As I mentioned earlier on this blog, I’ve been tracking my performance in all kinds of ecological and economical ways. Here are the first results.
July groceries were $318 – about $100 less than June. This is partly because we’ve been able to eat out of our garden a bit … and partly because we spent that $100 on extra dining out. Hot hot weather and tired tired parents equals “Let’s go out to dinner.”
I notice that we’re especially vulnerable to the siren song of a restaurant for special events … we bought lunch at a 4th of July event, went out three times with friends, and bought meals after “splurge” days at the Renaissance Festival and Cirque du Soleil (we’re not going on vacation this year, so our pricey Cirque tickets came out of our vacation budget).
My total grocery savings (what they measure on the register receipt — from coupons and store discounts) was $120.30 — 27 percent of all my purchases, the same as last month. I am using fewer coupons because I’m buying less packaged food these days.
I tally my various categories on a detailed spreadsheet that takes up more than 100 rows, so I won’t reproduce it here. But here’s the rundown:
The final tally:
Cash: $290.65 saved
Plastic bags: 43 avoided
Water: 218.8 gallons saved
Freebies and discounts made up a chunk of savings — almost $180. I count in this category things I saved money on and would have bought anyway. I give us credit for these items in the amount of the difference between the lowest price I’ve seen (what I would be willing to pay) and what we actually paid.
The individual items in this category were:
- 50% off item at Goodwill (a crock to make pickles) – $2.50
- Mr Cheap’s free haircut (he bought 12, gets one free) – $12
- A free garden hoe from Freecycle – $10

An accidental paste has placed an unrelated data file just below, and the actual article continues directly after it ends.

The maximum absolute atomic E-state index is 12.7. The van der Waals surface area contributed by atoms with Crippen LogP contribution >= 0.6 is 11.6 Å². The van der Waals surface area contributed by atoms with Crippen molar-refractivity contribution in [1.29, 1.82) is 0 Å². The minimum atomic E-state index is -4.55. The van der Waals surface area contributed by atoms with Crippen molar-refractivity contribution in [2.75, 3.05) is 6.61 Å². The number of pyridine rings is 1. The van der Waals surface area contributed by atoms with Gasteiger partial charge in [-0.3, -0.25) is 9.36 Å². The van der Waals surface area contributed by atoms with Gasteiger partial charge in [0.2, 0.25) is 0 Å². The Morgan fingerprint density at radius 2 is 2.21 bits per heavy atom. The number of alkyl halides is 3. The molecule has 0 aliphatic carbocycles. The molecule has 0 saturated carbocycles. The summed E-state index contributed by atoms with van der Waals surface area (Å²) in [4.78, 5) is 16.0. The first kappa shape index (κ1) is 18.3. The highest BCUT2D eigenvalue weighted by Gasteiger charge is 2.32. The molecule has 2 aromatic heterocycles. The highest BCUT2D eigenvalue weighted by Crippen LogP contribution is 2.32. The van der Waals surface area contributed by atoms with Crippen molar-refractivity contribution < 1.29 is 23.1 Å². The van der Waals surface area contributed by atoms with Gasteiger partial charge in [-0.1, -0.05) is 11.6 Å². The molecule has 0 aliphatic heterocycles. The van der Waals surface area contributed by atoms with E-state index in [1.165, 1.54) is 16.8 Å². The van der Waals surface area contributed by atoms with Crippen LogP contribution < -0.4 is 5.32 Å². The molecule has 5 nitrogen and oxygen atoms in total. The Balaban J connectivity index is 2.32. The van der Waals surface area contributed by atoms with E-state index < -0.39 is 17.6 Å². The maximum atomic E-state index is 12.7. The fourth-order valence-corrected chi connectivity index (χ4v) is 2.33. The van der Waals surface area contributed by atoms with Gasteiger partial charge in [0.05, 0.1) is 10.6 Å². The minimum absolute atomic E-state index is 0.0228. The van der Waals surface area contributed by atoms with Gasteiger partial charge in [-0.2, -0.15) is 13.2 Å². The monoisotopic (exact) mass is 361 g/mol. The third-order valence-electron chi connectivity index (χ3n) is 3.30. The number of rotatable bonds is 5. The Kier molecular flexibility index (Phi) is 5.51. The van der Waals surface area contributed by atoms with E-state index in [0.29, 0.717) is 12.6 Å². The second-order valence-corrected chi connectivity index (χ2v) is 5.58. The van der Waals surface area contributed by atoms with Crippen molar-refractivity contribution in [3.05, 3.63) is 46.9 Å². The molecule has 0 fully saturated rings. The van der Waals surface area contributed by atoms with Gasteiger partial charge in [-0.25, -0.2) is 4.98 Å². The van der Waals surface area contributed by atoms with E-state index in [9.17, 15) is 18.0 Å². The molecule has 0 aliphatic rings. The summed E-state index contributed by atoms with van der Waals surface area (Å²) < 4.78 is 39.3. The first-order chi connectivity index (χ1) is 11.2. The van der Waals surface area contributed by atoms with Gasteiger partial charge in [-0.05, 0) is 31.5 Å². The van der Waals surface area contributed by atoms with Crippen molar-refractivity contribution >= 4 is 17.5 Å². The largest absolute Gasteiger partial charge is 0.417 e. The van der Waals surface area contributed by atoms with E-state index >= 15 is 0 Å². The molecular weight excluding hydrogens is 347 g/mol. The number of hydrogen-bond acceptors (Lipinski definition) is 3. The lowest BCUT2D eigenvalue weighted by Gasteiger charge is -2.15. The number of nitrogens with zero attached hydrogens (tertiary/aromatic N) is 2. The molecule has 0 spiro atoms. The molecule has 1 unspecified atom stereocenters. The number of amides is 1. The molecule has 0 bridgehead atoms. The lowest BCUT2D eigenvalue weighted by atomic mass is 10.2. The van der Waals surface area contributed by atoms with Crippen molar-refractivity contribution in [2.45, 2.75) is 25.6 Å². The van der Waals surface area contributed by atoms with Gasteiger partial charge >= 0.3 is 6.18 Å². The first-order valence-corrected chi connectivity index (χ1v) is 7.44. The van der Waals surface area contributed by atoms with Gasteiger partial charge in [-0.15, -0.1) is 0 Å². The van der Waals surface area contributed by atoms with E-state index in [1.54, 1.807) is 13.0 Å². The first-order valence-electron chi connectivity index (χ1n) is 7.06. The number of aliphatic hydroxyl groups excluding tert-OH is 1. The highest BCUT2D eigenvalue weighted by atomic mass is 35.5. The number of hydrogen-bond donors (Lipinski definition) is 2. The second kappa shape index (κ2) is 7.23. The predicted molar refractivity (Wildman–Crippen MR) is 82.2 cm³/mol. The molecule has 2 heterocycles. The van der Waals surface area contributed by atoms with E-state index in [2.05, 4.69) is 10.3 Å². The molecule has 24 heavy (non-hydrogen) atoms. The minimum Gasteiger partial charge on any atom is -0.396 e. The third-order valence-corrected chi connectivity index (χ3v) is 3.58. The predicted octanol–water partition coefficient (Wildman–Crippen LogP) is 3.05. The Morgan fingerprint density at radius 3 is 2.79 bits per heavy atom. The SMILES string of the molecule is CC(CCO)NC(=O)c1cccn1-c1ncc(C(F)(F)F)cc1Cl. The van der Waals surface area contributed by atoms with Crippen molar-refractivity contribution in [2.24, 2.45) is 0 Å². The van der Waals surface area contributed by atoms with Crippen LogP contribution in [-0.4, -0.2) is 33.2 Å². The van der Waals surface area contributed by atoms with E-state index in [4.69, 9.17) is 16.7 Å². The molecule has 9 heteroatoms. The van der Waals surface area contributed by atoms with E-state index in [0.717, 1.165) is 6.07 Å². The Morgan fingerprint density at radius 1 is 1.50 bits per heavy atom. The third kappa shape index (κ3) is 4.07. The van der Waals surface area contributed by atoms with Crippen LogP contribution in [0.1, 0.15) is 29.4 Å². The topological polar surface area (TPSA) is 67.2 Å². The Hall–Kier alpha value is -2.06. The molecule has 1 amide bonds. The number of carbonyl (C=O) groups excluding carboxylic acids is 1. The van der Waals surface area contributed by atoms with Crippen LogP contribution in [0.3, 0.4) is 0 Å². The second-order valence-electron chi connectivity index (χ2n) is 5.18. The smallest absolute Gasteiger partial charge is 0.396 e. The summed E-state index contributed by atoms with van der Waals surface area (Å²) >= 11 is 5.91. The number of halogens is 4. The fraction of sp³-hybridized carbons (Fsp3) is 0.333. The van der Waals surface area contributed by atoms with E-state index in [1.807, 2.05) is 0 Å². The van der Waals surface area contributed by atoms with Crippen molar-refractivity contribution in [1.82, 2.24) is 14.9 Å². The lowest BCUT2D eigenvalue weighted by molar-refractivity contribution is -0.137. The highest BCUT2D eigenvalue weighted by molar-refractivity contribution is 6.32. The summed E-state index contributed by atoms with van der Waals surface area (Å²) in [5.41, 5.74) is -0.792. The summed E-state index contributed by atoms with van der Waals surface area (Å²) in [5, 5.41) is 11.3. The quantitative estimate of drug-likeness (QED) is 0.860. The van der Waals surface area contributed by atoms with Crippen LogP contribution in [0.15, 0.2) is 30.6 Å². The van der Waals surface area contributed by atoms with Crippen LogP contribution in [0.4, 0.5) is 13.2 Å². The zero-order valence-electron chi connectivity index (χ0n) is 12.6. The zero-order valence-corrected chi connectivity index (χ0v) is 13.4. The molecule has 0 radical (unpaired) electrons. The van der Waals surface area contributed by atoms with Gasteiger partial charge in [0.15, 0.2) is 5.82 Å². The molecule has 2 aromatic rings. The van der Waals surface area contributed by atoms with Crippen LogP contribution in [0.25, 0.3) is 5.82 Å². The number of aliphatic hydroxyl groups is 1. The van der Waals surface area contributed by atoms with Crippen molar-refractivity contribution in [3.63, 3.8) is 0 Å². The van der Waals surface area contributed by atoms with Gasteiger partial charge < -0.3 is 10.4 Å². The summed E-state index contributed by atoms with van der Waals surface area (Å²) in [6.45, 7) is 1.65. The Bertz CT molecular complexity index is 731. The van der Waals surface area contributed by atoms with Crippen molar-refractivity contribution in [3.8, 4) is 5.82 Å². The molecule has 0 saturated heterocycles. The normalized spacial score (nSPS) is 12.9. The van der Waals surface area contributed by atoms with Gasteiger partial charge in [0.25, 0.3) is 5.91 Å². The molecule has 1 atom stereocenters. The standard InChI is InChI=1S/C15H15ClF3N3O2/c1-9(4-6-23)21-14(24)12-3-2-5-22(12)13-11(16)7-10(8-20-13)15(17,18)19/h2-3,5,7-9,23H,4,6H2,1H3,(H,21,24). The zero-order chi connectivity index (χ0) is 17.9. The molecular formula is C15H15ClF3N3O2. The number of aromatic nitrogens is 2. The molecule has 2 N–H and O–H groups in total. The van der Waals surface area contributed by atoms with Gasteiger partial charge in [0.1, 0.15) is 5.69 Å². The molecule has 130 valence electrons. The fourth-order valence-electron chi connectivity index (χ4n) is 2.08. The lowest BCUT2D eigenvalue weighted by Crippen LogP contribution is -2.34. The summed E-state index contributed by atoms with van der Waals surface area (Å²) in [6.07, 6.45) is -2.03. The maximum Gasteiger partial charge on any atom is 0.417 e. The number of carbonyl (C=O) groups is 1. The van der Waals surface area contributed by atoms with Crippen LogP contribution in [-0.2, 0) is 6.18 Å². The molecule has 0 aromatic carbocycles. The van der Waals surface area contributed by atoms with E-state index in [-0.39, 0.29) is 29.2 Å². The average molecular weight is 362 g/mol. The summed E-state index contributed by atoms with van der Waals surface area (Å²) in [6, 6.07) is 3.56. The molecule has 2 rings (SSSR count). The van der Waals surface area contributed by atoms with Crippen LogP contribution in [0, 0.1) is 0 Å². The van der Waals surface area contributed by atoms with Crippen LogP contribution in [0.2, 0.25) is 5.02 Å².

- A free massage I received from a newspaper promotion – $30
- Savings on a pair of shoes – $50
- Savings at hardware store grand opening – $30
We used the “if it’s yellow let it mellow, if it’s brown, flush it down” rule and saved 118 low-flow flushes this month (189 gallons).
Navy showers (turning the water off, at least for the time it takes me to shave my legs) saved more.
Partway through the month, I hit the grand opening sale at a local hardware store and bought a low-flow aerator (1.5 gallons per minute) for my kitchen sink and a low-flow showerhead. The showerhead reduces flow to 1.5 gallons a minute and includes a switch to drop the flow to a trickle while I suds up. If I take 20 five-minute showers per month, I’ll save at least 100 gallons a month.
Utilities & Misc.
My laundry procedures (wash in cold only, hang to dry) saved about $12. This is a drop in the bucket, however, and my utility bills show that somehow we are using more energy than last year. I can’t understand this, as I am intentionally using fewer appliances, have switched out light bulbs for CFLs and have instituted a few new procedures to save electricity and gas:
- Turning off the dishwasher on the “dry” cycle (we already have heated dry turned off, but I try to catch it and stop it so the fan doesn’t even go. We already use the water miser feature, which uses 5 gallons per load rather than 8, according to the manual).
- Unplugged my office copy machine.
- Put the TV and DVD player on a power strip that I turn off when we’re not using them.
- Baking on a “bake day” and doing several items at once.
- Using my oven’s “speed bake” convection feature, which does seem to reduce bake time by about 25 percent.
- Turning off ceiling fans when we aren’t in the room.
- Nagging Little Cheap incessantly to turn off lights.
I’m thinking about getting the power strips that let you shut off power to peripherals. I’d love to more frequently shut off our server computer — but it is old and I don’t want to wait for hours for it to power up so I can begin my workday.
Anyone have experience with the Smart Strip? Other brilliant ideas?